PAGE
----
The College of the Ozarks plays it cute; its teams are the Mountaineers and—are you ready?—the Mountaindears. Mercer University has the Bears and Teddy Bears, Central Missouri State the Mules and Jennies and Northland College the Lumberjacks and Lumberjills. Anybody who finds all this cloying will be relieved to know that a number of schools use the same nickname for men's and women's teams. Ohio's Heidelberg College, for one, conveys the impression that the question of a nickname for women's teams is not particularly important. Its male and female teams are both known as the Student Princes.
SPEAKING OF KNICKNAMES...
During her four years at South Carolina's tiny Francis Marion College, Pearl Moore scored 4,061 points, making her the leading alltime collegiate basketball scorer, male or female. Now a flashy, crowd-pleasing rookie in the Women's Basketball League, the 5'7" Moore is averaging 15.7 points for the New York Stars, whose 18-4 record is the WBL's best. The other night, reporting Pearl's 32-point spree in a 96-95 win over the Houston Angels, Len Berman, a sports-caster for New York's WCBS-TV, hung a nickname on her that can't help but stick: "Pearl the Earl."
No sooner is Super Bowl XIV out of the way than Super Bowl XV is making news—and the news is worrisome. It seems that when New Orleans officials made their successful bid last spring to host the 1981 Super Bowl, they were under the impression that they would have to provide hotel accommodations only for a couple of days leading up to the Jan. 25 game. But the NFL now has let it be known that many Super Bowl goers will be arriving earlier than that. Trouble is, the Associated Equipment Distributors are holding a convention in New Orleans during Super Bowl Week, tying up 3,500 rooms in the Hilton, Marriott, Fairmont and other hotels until as late as the Friday before Super Sunday. The Louisiana Tourist Commission is now engaged in the delicate business of trying to free some of those rooms.
Go, NFL! Beat the AED!
THE PERILS OF RETIREMENT
During his eight years in the violence-plagued National Hockey League, Ken Dryden never missed a game because of an on-ice injury. But then, neither did Dryden ever stray from his ordained position of goaltender, in which capacity he starred for the perennial-champion Montreal Canadiens. Having retired at the end of last season, Dryden recently made so bold as to doff his goalie's mask and take the ice as a defenseman in a pickup game in Ottawa. Trying to make like Bobby Orr, he moved to intercept a pass only to have a teammate's stick catch him in the face, cutting his right eye.
Dryden's injury kept him flat on his back in a darkened room for three days. Fortunately, the eye now appears to be all right, and Lynda Dryden, hoping her husband has learned a lesson, has told him, sternly, "Stick to your net."
ANYONE FOR CHECKERS?
One way to keep the kids occupied on airplanes is to let them play with the electronic games they got for Christmas, right? As Time Inc. lawyer Mary Gibbons discovered the other morning, not necessarily. Traveling on United Airlines Flight 161 from New York to Denver, Gibbons, a kid at heart, was contentedly playing her Pulsonic II baseball game when a flight attendant urgently asked her to stop. "Somebody was using an electronic game on another of our flights and it messed up the automatic pilot," the attendant explained. "The plane veered and could have gone 1,000 miles off course."
Certain electronic devices emit signals that can indeed interfere with airplane navigational and communications systems. The Federal Aviation Administration prohibits passengers from turning on portable radios, television sets and CBs during flights but allows the use of tape recorders, hearing aids, pacemakers and electric shavers. Airlines are empowered to ban other devices at their discretion, and one FAA official, Jack Flavin, says that because some electronic games contain local oscillators that emit signals they might well cause navigational problems, depending on where the passenger is sitting.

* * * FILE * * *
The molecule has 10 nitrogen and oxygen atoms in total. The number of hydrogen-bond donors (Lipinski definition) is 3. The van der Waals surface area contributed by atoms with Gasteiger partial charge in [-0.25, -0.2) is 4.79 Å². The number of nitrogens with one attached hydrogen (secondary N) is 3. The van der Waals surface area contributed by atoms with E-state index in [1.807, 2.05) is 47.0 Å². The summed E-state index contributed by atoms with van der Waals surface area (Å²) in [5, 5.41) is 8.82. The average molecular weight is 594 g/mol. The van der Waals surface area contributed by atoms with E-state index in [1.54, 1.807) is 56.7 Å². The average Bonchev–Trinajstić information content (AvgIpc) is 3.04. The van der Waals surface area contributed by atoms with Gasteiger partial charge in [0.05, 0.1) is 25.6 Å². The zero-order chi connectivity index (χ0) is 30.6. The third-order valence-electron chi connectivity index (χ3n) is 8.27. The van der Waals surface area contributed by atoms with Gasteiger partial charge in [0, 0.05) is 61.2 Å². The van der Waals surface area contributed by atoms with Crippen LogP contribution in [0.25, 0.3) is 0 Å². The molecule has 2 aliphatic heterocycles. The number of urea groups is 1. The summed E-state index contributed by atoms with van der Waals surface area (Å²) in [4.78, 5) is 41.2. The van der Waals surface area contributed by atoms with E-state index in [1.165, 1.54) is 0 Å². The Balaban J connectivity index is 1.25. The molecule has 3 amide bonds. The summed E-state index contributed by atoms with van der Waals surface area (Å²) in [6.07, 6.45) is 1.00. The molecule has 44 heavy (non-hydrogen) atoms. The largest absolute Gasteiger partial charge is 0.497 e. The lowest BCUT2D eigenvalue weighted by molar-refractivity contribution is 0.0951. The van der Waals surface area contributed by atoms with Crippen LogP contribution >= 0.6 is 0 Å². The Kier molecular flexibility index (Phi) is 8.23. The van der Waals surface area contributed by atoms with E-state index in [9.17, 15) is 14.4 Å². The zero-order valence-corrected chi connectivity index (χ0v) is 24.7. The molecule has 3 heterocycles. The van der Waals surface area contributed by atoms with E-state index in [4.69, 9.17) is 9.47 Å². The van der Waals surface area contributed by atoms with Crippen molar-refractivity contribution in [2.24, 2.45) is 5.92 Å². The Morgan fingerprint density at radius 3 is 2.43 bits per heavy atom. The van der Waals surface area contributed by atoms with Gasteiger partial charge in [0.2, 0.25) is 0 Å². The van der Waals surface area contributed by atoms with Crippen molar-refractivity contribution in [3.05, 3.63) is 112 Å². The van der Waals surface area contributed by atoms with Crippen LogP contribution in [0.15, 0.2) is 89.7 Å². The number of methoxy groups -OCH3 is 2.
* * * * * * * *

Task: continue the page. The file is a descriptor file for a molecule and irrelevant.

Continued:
For now, some airlines are leaving it to aircraft personnel to watch for indications that electronic games are causing problems. However, United has banned the toys outright and so has Delta. A United spokesman, Chuck Novak, confirms that a Denver-Omaha flight recently went off course, apparently because a passenger was playing an electronic game, and he says that this probably was the incident to which the attendant on Gibbons' flight was referring. But Novak adds that the pilot quickly detected the interference and corrected the navigational error. "There was no possible way the plane could have gone 1,000 miles off course," he says.
CAUGHT IN A LINEUP
During the college basketball season, the New York Daily News publishes point spreads compiled by syndicated columnist Jim McCarthy. For a long time, News staffers suspected that the New York Post was lifting McCarthy's line more or less intact and running it as its own. The other morning the News ran what amounted to a zone trap by sneaking the following entry into McCarthy's listings:
Murray St. 5½ Murdoch St.
Sure enough, those same two teams appeared that very afternoon in the Post's line. Aha! Murray State actually was playing Morehead State. There is no such school as Murdoch State and probably won't be unless one is founded by Post Publisher Rupert Murdoch.
THEY SAID IT
•Harry Neale, coach of the Vancouver Canucks: "Last season we couldn't win at home, and this season we can't win on the road. My failure as a coach is that I can't think of anyplace else to play."
•Eleanor Holm, a gold medalist in swimming at the 1932 Games, when asked by The Washington Post's Jane Leavy about an Olympic boycott: "I want to tell you something, hon. I'd think twice about going to Russia. Of course, it's easy for me to say, an old broad who's had her day."
•Bill Fitch, Boston Celtic coach: "I don't have an ulcer. I'm a carrier. I give them to other people."